In October 1875 a group of Maya rebels attacked an obscure sugar plantation, Xuxub, on the northern portion of the Yucat n peninsula, killing the American co-owner, Robert Stephens, and his laborers, including men, women and children. The next day many of the rebels were overtaken by government troops and killed. Anthropologist Sullivan, whose previous book also centered on the problematic relationship of the indigenous Mayas and the predominantly Hispanic government, tries to put the event in perspective and discover why it occurred. Early on, Sullivan asks, "Why dig it up again?" He answers that the Maya remember the event as a kind of triumph, while the Mexican and American establishments remember it not at all; by studying it, we "might recover something lost, something we should recall." Although there is something to learn from Xuxub, it will not be, for many readers, as much as Sullivan hopes. His research on every facet of historical context is impeccable, and the tangled array of personal, cultural and political factors is well explicated. But there is too much historical minutiae to sustain continuous interest. Part of the problem is that Sullivan is overly fond of dramatic sentences like, "The day had come" and "They would learn to fear him among all others...." He also spends too much time on the less relevant political aftermath, especially concerning Stephens's widow. Still, those with a special interest in Latin American history will find this retrieval of lost history of interest. Maps. (Apr. 18) (c) Copyright PWxyz, LLC. All rights reserved
Reviews
This item was reviewed in:
Publishers Weekly, February 2004
Wall Street Journal, May 2004
Choice, December 2004
To find out how to look for other reviews, please see our guides to finding book reviews in the Sciences or Social Sciences and Humanities.
Summaries
Bowker Data Service Summary
In 1875 an American plantation owner & a number of his workers were killed by a band of Maya Indians at Xuxub in the Yucatan. To this day the provocation remains shrouded in mystery, while six decades of US-Mexican wrangling over the affair have been forgotten.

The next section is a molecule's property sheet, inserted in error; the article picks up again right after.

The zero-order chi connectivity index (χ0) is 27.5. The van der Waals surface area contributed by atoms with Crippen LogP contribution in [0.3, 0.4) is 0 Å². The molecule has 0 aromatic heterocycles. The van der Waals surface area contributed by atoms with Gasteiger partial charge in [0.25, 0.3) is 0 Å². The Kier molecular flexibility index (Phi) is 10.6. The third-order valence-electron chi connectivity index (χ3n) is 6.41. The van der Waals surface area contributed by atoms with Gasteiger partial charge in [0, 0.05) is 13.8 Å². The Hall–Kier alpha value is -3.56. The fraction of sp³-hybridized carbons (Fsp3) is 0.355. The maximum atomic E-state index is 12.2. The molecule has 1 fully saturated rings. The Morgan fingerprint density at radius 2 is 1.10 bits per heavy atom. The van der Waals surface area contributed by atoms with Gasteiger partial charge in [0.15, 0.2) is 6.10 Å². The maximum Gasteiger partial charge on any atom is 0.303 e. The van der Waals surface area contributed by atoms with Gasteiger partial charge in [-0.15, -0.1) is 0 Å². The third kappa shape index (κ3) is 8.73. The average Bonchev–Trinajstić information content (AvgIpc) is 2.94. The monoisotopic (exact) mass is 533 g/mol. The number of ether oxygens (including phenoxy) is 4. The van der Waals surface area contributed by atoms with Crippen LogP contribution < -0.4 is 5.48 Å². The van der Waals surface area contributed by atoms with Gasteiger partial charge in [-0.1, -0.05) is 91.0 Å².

Unpaid Annotation
In 1875 an American plantation manager named Robert Stephens and a number of his workers were murdered by a band of Maya rebels. To this day, no one knows why. Was it the result of feuding between aristocratic families for greater power and wealth? Was it the foreseeable consequence of years of oppression and abuse of Maya plantation workers? Was a rebel leader seeking money and fame -- or perhaps retribution for the loss of the woman he loved? Sullivan masterfully weaves the intricately tangled threads of this story into a fascinating account of human accomplishments and failings, in which good and evil are never quite what they seem at first, and truth proves to be elusive.
Unpaid Annotation
In 1875, an Irish-American plantation owner and several workers were murdered at Xuxub, a remote outpost in Mexico's Yucatan Peninsula. Everyone knew they died at the hands of Mayan rebels, but the motive and who was ultimately responsible has remained a mystery. Sullivan masterfully weaves the intricately tangled threads of this story into a fascinating account of human accomplishments and failings, in which good and evil are never quite what they seem. Book seeks not only to fathom a mystery, but also to explore the nature of guilt, blame, and understanding.
Table of Contents
Introduction: Terrible Beautyp. 1
Promises of Quietp. 11
A Dangerous Pathp. 27
Protectionp. 44
Between Strength and Weaknessp. 55
The Will of Godp. 77
Hubrisp. 101
Unnatural Crueltyp. 122
Suitable Measuresp. 146
Worldly Satisfactionp. 167
Epilogue: Truth, Guilt, and Narrativep. 176
Acknowledgmentsp. 193
Abbreviationsp. 195
Notesp. 197
Indexp. 257
Table of Contents provided by Ingram. All Rights Reserved.